Taking the "UD" Out of HUD: President's Proposed Budget Kills Off Programs
The President's FY 2019 budget was released last week, calling for a massive 18 percent cut to the Department of Housing and Urban Development and eliminating community development programs that are critical to planners.
It's difficult to overstate how dramatically the President's proposal changes the core functions of the Department of Housing and Urban Development. By eliminating all community development programs, the administration cuts the urban development component of HUD's mission, removing the "UD" from HUD.
The budget also proposes a massive realignment of its rental assistance programs by cutting off all funding for the renovation and modernization of public housing, killing the program through conversion to the Section 8 platform or attrition through dilapidation while 1.2 million households occupy those units.
Community Development Programs
Much like the President's FY 2018 budget, the FY 2019 proposal also calls for the elimination of the entire community development portfolio at HUD. Both the Community Development Block Grant (CDBG) program and the HOME Investment Partnerships programs are zeroed out, along with the Choice Neighborhood Initiative. The proposal goes a step further with Choice Neighborhoods and rescinds unobligated funding.
Also like last year, the justification for the elimination of these programs targets their supposed ineffectiveness and unproven track record. The administration claims community development is better handled at the local level, shifting the financial burden to state and local governments.
Though spending for FY 2018 has not been finalized, Congress has appeared to reject the proposed elimination of CDBG, HOME, and Choice Neighborhoods. Both the House and the Senate Transportation, Housing and Urban Development (THUD) spending bills provide funding for the programs.
However, the continued funding for community development programs is far from assured and the President's budget gives Congress the approval to cut these programs; the House slashed the HOME budget by $100 million in its version of the THUD spending bill. APA will continue to fight for these programs, but as practitioners on the ground administering these programs, the voice of planners is critical.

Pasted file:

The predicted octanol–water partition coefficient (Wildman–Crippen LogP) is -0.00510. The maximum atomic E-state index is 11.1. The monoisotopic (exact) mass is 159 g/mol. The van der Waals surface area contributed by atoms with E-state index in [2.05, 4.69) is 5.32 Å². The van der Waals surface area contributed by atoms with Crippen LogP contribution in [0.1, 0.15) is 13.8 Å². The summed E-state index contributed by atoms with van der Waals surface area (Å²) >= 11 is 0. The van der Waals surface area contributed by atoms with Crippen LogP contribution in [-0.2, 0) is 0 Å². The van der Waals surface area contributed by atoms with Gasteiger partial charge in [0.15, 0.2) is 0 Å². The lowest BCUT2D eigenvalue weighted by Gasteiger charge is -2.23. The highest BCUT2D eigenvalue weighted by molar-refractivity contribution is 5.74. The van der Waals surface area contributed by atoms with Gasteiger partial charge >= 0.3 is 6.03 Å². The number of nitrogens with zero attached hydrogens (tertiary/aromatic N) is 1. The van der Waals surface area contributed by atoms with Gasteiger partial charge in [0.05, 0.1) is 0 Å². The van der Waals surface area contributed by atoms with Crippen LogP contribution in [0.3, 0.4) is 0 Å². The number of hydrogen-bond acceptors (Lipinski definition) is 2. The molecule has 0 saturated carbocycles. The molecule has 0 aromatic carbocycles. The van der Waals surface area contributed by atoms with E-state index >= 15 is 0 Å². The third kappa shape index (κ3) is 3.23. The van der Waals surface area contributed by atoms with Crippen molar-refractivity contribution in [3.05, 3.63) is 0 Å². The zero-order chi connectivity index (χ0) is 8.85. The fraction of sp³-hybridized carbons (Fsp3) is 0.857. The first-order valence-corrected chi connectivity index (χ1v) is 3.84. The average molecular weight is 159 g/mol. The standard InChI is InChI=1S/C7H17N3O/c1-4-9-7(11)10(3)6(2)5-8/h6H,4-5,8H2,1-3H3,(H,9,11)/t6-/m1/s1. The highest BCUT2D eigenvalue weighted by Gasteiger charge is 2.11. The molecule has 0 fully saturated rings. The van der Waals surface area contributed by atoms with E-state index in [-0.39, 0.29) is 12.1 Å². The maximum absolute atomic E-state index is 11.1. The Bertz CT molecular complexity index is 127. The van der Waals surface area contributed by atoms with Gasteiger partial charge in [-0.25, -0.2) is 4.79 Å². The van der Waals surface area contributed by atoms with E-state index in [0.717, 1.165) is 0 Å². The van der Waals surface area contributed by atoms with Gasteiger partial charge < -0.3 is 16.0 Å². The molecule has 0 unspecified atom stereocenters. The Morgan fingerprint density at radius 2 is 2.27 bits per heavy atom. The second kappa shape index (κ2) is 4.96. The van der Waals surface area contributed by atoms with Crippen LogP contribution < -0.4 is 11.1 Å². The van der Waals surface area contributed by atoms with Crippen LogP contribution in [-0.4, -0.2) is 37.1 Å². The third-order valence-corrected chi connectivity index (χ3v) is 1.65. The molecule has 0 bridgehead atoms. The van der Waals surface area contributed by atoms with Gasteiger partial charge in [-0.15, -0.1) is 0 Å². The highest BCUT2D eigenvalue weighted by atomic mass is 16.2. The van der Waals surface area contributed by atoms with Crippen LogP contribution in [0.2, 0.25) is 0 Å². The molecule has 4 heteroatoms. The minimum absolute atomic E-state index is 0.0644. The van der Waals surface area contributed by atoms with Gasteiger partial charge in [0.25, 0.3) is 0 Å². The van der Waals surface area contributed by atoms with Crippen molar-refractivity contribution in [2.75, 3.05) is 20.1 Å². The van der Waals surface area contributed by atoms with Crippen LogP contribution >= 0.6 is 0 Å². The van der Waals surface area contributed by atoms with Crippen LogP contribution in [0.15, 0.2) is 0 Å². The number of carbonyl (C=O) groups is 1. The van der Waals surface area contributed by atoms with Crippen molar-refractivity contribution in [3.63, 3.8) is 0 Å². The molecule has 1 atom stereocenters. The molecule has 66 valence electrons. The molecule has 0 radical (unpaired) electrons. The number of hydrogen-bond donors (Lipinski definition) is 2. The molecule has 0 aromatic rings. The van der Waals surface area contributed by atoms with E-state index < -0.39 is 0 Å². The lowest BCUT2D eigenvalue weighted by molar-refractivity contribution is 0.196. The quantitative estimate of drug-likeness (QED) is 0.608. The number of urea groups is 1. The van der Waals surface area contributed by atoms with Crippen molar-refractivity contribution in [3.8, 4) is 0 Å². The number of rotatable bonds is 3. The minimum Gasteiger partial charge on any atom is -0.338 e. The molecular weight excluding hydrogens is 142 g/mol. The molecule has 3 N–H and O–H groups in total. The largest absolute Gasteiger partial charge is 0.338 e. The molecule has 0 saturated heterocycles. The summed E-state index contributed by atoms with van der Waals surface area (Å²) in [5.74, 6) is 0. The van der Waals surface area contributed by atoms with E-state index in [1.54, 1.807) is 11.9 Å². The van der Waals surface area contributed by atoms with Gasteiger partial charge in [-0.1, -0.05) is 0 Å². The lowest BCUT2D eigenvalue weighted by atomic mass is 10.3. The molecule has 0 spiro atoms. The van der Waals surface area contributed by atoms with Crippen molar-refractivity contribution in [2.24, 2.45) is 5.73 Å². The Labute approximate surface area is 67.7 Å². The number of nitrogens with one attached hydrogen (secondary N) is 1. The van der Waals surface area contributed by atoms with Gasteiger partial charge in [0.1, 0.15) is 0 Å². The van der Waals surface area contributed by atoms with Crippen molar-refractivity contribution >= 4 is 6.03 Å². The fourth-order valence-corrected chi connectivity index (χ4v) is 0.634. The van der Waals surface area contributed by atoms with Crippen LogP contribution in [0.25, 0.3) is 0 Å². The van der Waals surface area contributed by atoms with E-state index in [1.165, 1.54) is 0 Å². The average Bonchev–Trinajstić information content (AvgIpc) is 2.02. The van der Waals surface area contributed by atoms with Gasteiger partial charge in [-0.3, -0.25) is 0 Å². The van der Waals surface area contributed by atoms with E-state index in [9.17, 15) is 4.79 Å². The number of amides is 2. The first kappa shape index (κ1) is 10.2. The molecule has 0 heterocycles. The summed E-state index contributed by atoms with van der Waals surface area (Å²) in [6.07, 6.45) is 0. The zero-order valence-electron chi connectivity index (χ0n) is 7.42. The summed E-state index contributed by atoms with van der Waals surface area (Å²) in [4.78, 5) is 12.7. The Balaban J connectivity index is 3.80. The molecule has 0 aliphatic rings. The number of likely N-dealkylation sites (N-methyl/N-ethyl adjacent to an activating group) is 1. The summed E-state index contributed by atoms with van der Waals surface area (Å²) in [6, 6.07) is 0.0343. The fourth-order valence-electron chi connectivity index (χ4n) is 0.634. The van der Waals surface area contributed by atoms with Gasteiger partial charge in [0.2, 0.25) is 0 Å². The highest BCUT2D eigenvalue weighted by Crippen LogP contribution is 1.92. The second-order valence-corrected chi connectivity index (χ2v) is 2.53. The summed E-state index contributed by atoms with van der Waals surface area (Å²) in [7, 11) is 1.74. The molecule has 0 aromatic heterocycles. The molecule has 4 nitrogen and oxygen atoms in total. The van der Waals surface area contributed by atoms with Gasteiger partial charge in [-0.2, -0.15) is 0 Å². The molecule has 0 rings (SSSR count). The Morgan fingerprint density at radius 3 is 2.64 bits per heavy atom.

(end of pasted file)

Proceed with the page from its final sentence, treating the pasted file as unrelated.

In a dramatic realignment of the rental assistance programs at HUD, the administration proposes the total elimination of the Public Housing Capital Fund, the primary resource Public Housing Authorities (PHAs) have to modernize and rehabilitate their aging public housing stock.
Though planners do not administer public housing, the impact of the federal government completely abandoning the public housing platform would have serious repercussions for planners trying to revitalize neighborhoods and communities with public housing.
The proposal is dramatic and short-sighted, but the conversation of the future of public housing is overdue.
A HUD study in 2010 revealed a $26 billion backlog in deferred maintenance to public housing across the country. This backlog was found to grow at a rate of $3.4 billion per year and the FY 2017 enacted funding level for the capital fund was only $1.9 billion. In short, the problem is getting worse and Congress is not providing PHAs with adequate resources to address it.
Realistically, Congress is unlikely to ever provide PHAs with the full amount needed to renovate their public housing properties.
Rental Assistance Demonstration Program
Facing funding cuts and austerity from Congress, President Obama launched an innovative program, the Rental Assistance Demonstration program (RAD), to allow PHAs to convert their public housing properties to the section 8 platform and gain access to private financing for renovations. The current administration's budget proposal calls for an expansion of the program and $100 million in funding to help agencies with conversions.
Converting publicly owned housing stock to privately owned section 8 units, even with long-term affordability contracts, could have huge ramifications down the line. This is particularly true in high-cost areas of the country.
Also, RAD isn't a viable option for many PHAs, especially those with large public housing properties with extensive rehabilitation needs or smaller PHAS who may not have the capacity or resources to do a complicated RAD application. The program was designed as optional to give PHAs the flexibility to make the best decisions for their residents, agencies, and communities.
The President's proposal, if enacted, would leave PHAs with a stark decision: convert their public housing through RAD or find the resources to improve their public housing at the state or local level.
If their properties are not a good fit for a RAD conversion or if they are unable to find alternative public funding, their residents will be stuck in public housing units that will become increasingly unfit for habitation. Lost in this conversation is those residents: 1.2 million families currently call public housing home.
Though much like the elimination of community development programs, Congress is unlikely to suddenly abandon public housing. However, the conversation of how rental assistance is delivered to families is not going away.
Planners with significant public housing stock or with high housing costs should be aware of this conversation and connect with their PHAs to ensure the right decision is made for their communities.
Top image: Public housing in New York City: the Drew-Hamilton Houses. There are estimated to be approximately 1.2 million units of occupied public housing in the U.S. Wikimedia image (CC0 1.0).